Kent C. Doddsinstructor
~ 3 years ago

I wonder if it'd be better to be able to pass a function as the second argument to useEffect that would act as the condition?

Unless something's changed and I'm unaware, that's not how useEffect works. It does not accept a function as the second argument.

malcolm-kee Roslan
malcolm-kee Roslan
~ 2 years ago

My understanding of the const keyword is that it will not be hoisted, thus referring previousInput ref before it is declared should throw an error.

Is it my understanding wrong?

Kent C. Dodds
Kent C. Doddsinstructor
~ 2 years ago

Yes, you would be correct except I'm accessing the value of previousInput in a closure that is called after render which is why it works. I did it this way because the effect needs to happen second and I wanted to keep things together.

Saloni Jain
Saloni Jain
~ 2 years ago

Can we not do this with useState instead of useRef ? We can keep track of the previous variables in state. Would it be any different ?

Guilherme
Guilherme
~ 2 years ago

How come previousInputs is not undefined in the first useEffect? You define it later in the code.

Guilherme
Guilherme
~ 2 years ago

Okay, I saw the other answer but apparently I can't delete my previous comment.

Bosn
Bosn
~ 2 years ago
function deepCompareEquals(a, b){
  // TODO: implement deep comparison here
  // something like lodash
  // return _.isEqual(a, b);
}

function useDeepCompareMemoize(value) {
  const ref = useRef() 
  // it can be done by using useMemo as well
  // but useRef is rather cleaner and easier

  if (!deepCompareEquals(value, ref.current)) {
    ref.current = value
  }

  return ref.current
}

function useDeepCompareEffect(callback, dependencies) {
  useEffect(callback, useDeepCompareMemoize(dependencies))
}
Phyllis Yen
Phyllis Yen
~ 2 years ago

Hi Kent, can you demonstrate how to use useMemo (by passing the flattened variables into the dependency array) in the component containing <Query /> and put the rendering of <Query /> inside the callback of useMemo so that <Query /> doesn't get re-rendered if the variables doesn't change?

François
François
~ 2 years ago

Hi Kent, Thanks for the course. Something doesn't click for me. In your useEffect, you're sometimes returning without proceeding with setState. To me, it seems like a violation of the Rules of Hooks https://reactjs.org/docs/hooks-rules.html) because the useState hook is somehow in a condition. Yet your code works and React doesn't complain. Is there a corner case where this wouldn't work?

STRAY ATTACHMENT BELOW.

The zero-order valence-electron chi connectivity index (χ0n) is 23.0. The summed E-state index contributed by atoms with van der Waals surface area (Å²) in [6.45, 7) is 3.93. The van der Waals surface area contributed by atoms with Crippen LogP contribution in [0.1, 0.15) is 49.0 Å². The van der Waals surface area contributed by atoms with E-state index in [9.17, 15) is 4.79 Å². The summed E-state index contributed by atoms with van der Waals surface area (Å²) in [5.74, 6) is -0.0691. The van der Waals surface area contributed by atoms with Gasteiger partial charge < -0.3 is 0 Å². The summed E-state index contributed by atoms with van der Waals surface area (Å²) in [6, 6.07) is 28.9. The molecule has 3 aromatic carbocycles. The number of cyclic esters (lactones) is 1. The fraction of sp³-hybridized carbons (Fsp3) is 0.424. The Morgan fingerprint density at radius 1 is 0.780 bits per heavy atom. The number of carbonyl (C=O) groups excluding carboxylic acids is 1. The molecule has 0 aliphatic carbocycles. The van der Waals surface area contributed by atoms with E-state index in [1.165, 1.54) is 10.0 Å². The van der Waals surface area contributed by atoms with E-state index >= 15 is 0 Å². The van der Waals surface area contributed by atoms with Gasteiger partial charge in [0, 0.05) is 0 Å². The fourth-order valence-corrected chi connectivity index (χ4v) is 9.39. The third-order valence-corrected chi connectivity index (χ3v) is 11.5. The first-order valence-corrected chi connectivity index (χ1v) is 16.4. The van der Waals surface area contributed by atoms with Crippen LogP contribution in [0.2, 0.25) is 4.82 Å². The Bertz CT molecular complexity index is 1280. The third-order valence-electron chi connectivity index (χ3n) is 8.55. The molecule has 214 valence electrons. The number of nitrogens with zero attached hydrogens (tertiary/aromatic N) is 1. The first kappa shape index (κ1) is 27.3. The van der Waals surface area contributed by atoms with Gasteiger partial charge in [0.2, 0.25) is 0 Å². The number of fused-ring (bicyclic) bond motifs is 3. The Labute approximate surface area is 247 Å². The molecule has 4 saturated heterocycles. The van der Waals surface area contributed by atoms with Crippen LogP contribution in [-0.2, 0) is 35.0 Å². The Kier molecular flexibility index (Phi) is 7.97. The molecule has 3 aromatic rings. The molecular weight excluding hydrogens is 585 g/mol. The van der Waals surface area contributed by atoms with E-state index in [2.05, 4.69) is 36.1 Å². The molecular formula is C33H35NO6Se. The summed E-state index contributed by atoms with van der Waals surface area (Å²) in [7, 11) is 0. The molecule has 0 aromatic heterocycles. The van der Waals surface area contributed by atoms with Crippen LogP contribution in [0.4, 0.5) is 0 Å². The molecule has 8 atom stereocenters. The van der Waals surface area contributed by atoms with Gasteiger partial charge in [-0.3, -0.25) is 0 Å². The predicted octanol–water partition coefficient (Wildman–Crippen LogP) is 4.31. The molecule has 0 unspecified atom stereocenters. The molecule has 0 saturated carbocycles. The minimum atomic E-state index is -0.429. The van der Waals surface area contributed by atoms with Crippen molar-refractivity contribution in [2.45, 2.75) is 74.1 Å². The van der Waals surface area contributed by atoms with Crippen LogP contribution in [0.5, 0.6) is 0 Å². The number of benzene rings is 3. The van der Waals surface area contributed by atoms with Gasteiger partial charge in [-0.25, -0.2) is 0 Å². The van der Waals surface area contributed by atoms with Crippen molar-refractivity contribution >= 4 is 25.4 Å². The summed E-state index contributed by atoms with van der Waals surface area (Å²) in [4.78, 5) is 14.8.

Merijn
Merijn
~ 2 years ago

@François, the hooks are still called in the same order, just last calls were omitted. So this should just work, unless React expect all hook calls to be there in the next render... not sure about that. It might worth trying to see if this code construct survives the eslint rule (eslint-plugin-react-hooks). If not we are sure not to use this code construct. However something seems wrong with the Github link, the code of this chapter doesn't showup.

Avi Aryan
Avi Aryan
~ 2 years ago

Is it guaranteed that hooks run and finish in the order in which they are defined? That is, what happens if the useEffect setting the previousInput runs(& finishes) before the query useEffect? In that case, previousInput will be updated to the current prop values and the isEqual check will be always true.

I guess this is not a problem in the current scenario because both useEffect callbacks are synchronous until the use of previousInput variable. Am I getting this correct?

Brandon Aaskov
Brandon Aaskov
~ 2 years ago

@Avi I was curious about this too - it looks like useEffect calls are batched just like setting state from a useState hook (note if you're setting state inside an asynchronous method this is not the case)>

In the below code the component will only be re-rendered once after the initial render.

import React, { Fragment, useState, useEffect, useRef } from "react";
import ReactDOM from "react-dom";

import "./styles.css";

function Component() {
  const [a, setA] = useState("a");
  const [b, setB] = useState("b");
  const myRef = useRef();

  console.log("a", a);
  console.log("b", b);
  console.log(JSON.stringify(myRef.current));

  useEffect(() => {
    if (a !== "aa") setA("aa");
    myRef.current = { ...myRef.current, a: "a" };
  });

  useEffect(() => {
    if (b !== "bb") setB("bb");
    myRef.current = { ...myRef.current, b: "b" };
  });

  return (
    <Fragment>
      <div>a = {a}</div>
      <div>b = {b}</div>
      <div>myRef = {JSON.stringify(myRef)}</div>
    </Fragment>
  );
}

function App() {
  return <Component />;
}

const rootElement = document.getElementById("root");
ReactDOM.render(<App />, rootElement);

your console output here will be:

a a
b b
undefined
a aa
b bb
{{ current: { a: "a", b: "b" }}